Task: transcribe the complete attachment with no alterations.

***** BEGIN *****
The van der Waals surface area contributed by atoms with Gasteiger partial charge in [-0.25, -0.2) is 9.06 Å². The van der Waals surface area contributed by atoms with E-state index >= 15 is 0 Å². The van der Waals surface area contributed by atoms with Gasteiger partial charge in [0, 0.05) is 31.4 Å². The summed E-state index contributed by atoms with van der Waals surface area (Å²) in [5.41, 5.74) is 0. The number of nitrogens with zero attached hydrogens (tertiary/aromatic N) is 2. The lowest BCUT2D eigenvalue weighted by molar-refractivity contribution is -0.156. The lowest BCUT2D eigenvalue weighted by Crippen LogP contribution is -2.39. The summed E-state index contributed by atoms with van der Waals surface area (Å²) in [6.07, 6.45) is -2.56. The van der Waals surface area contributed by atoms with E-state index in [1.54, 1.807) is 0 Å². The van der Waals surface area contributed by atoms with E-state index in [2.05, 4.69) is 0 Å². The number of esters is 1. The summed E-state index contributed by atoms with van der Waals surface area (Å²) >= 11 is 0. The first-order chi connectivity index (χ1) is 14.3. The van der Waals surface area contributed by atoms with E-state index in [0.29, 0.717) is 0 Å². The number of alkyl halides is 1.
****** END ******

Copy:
The van der Waals surface area contributed by atoms with Gasteiger partial charge in [-0.25, -0.2) is 9.06 Å². The van der Waals surface area contributed by atoms with E-state index >= 15 is 0 Å². The van der Waals surface area contributed by atoms with Gasteiger partial charge in [0, 0.05) is 31.4 Å². The summed E-state index contributed by atoms with van der Waals surface area (Å²) in [5.41, 5.74) is 0. The number of nitrogens with zero attached hydrogens (tertiary/aromatic N) is 2. The lowest BCUT2D eigenvalue weighted by molar-refractivity contribution is -0.156. The lowest BCUT2D eigenvalue weighted by Crippen LogP contribution is -2.39. The summed E-state index contributed by atoms with van der Waals surface area (Å²) in [6.07, 6.45) is -2.56. The van der Waals surface area contributed by atoms with E-state index in [1.54, 1.807) is 0 Å². The van der Waals surface area contributed by atoms with E-state index in [2.05, 4.69) is 0 Å². The number of esters is 1. The summed E-state index contributed by atoms with van der Waals surface area (Å²) >= 11 is 0. The first-order chi connectivity index (χ1) is 14.3. The van der Waals surface area contributed by atoms with E-state index in [0.29, 0.717) is 0 Å². The number of alkyl halides is 1.